Press Releases

Press Statement – Brexit: Impact on Penang and Malaysia

24 June 2016

Dr Lim Kim-Hwa, Chief Executive Officer and Head of Economics
Mr Tim Niklas Schoepp, Chief Operating Officer
Dr Lim Chee Han, Senior Analyst
Dr Negin Vaghefi, Senior Analyst
Ms Ong Wooi Leng, Senior Analyst

The UK has defied expectations from opinion polls and bookmakers and voted to leave the European Union (EU). Apart from the inevitable plunge in GBP and drop in appetite for risk assets, we highlight the economic implications for Penang and Malaysia in four areas:

First, the UK economy is likely to head into a short term recession due to the loss in confidence and the uncertainty surrounding the process of exiting. However, with the GBP sharply lower and with the Bank of England providing stimulus, the negative impact will be mitigated.

Although the UK and Malaysia have long trading relationship, bilateral trade between the two countries have not been large recently. According to the Department of Statistics, exports to the UK ranges between RM 10.5 billion (2004) to RM 9.3 billion (2015); whilst imports from the UK ranges between RM 6.6 billion (2004) to RM 7.1 billion (2015). Thus, trade balance of RM 3.9 billion (2004) to RM 2.2 billion (2015) has been in Malaysia’s favour. Collectively, the UK’s trade with Malaysia ranges between 3.6% and 8.8% of Malaysia’s total trade.

For Penang and in the year up to November 2014, exports to the UK was RM 156 million vs. imports of RM 88 million, thus, generating positive balance of trade of RM 68 million in Penang’s favour. Therefore, whilst the UK is an important trading partner, it is not the dominant one.

Besides, inwards foreign direct investments (FDI) from the UK in the manufacturing sector in Malaysia has not been extensive. For example, according to MIDA, FDI from the UK into Penang was only RM 389,280 out of RM 5.1 billion in 2014. Likewise, the FDI into Malaysia was between RM 15.4 billion (2008) to Rm 20 billion (2014). This amounts to 4.2% to 6.1% of Malaysia’ total FDI.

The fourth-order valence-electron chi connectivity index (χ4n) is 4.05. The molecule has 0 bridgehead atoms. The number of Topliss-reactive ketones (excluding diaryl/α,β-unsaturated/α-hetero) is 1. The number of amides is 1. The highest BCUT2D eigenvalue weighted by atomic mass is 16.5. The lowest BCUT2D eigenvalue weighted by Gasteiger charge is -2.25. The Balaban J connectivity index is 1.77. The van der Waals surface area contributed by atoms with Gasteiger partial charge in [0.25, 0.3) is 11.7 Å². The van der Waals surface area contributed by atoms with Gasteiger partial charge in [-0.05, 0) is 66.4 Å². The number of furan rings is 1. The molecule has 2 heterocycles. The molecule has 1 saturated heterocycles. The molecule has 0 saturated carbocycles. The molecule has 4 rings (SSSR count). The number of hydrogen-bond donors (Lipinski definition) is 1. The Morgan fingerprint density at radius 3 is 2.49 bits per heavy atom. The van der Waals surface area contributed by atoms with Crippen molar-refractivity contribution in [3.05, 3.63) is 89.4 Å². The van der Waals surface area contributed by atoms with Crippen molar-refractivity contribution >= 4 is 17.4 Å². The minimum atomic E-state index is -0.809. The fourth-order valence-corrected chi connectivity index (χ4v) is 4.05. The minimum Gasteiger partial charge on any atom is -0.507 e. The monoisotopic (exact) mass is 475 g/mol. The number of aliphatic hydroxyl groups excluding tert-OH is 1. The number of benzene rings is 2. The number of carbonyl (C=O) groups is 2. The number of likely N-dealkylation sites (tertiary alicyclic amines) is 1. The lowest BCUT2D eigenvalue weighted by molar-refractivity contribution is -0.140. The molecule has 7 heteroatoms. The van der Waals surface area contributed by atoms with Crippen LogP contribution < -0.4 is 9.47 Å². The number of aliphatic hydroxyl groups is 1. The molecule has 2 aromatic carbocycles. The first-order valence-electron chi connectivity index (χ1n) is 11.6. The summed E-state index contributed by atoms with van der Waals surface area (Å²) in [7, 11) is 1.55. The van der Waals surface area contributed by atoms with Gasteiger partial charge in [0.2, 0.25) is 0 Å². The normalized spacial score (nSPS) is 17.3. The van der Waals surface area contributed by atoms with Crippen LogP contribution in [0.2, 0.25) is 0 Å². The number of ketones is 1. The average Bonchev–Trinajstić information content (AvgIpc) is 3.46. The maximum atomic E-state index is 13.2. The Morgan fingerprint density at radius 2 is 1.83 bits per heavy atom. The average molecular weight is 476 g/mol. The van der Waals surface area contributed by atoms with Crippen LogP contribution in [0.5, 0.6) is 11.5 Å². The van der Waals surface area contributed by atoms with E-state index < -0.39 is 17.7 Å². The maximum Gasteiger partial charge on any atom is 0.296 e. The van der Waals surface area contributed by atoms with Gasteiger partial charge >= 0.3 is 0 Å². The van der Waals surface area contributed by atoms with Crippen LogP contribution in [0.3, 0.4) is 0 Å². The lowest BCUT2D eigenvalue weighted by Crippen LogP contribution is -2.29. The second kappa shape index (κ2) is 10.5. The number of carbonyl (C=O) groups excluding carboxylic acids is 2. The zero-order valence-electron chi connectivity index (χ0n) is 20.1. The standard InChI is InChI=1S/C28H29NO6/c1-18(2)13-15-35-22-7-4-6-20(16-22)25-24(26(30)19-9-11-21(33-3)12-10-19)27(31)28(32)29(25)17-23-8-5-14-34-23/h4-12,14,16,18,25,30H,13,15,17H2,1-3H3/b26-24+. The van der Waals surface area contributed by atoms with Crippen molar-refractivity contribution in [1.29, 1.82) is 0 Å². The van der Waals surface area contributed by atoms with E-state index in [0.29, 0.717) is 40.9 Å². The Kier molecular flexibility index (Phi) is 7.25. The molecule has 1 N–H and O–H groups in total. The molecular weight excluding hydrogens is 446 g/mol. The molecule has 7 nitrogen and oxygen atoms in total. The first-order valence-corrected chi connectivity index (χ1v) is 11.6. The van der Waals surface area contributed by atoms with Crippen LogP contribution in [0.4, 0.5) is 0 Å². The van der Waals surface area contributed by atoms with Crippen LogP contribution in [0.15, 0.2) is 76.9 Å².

However, Malaysia’s direct investment in the UK is higher and has been rising steadily since 2008. For example, direct investment in the UK was RM 8.2 billion (2008) and has risen to RM 21.3 billion (2014). Malaysia’s direct investment has also generated publicity, in particular in the properties sector. For example, SP Setia and EPF have been leading a multi-billion pounds redevelopment of Battersea Power Plant in London.

Therefore, the trade and investment impact to Penang and Malaysia from Brexit is likely to be indirect, via the fall in confidence in the global economy which affects crude oil prices and appetite for risk assets such as Malaysian equities and bonds.

Secondly, the impact on Malaysian households should be generally positive. For most Malaysians, a holiday to the UK would be more affordable. However, due to strong education and investment links (as we have seen in the popularity of the Battersea power station redevelopment amongst Malaysians households), some households and institutions will be affected through the fall in GBP. On the other hand, there are thousands of Malaysians studying in the UK, hence a weaker GBP would help the affordability of their education costs.

Thirdly, as part of diversification, several Government Linked Investment Companies and EPF have invested in the UK, predominantly in London properties. With the desirability of London as an international city potentially affected by Brexit, there could be risk of property prices falling. Therefore, the impact on these institutions might be compounded as GBP has depreciated as well.

Lastly, Brexit would have broader political and strategic implications, with the most obvious being the European project and the rise in nationalist sentiment among some EU members. Other countries or sub-states such as Catalonia will face pressure to follow the UK vote (or re-join the EU as could be the case for Scotland). Some Dutch politicians have already called for a Dutch referendum. However, exit would be much more complicated for those that are members of the Eurozone. Whilst the result might not be immediate, but if the UK fares well outside the EU then other countries might be tempted to follow. This will create lingering uncertainty globally.

In conclusion, the economic consequences of Brexit is likely to be indirect through aversion to risk assets or reduction in confidence. However, the depreciation of GBP might affect Malaysian investors in the UK. The wider impact is likely on the political aspect of the EU project.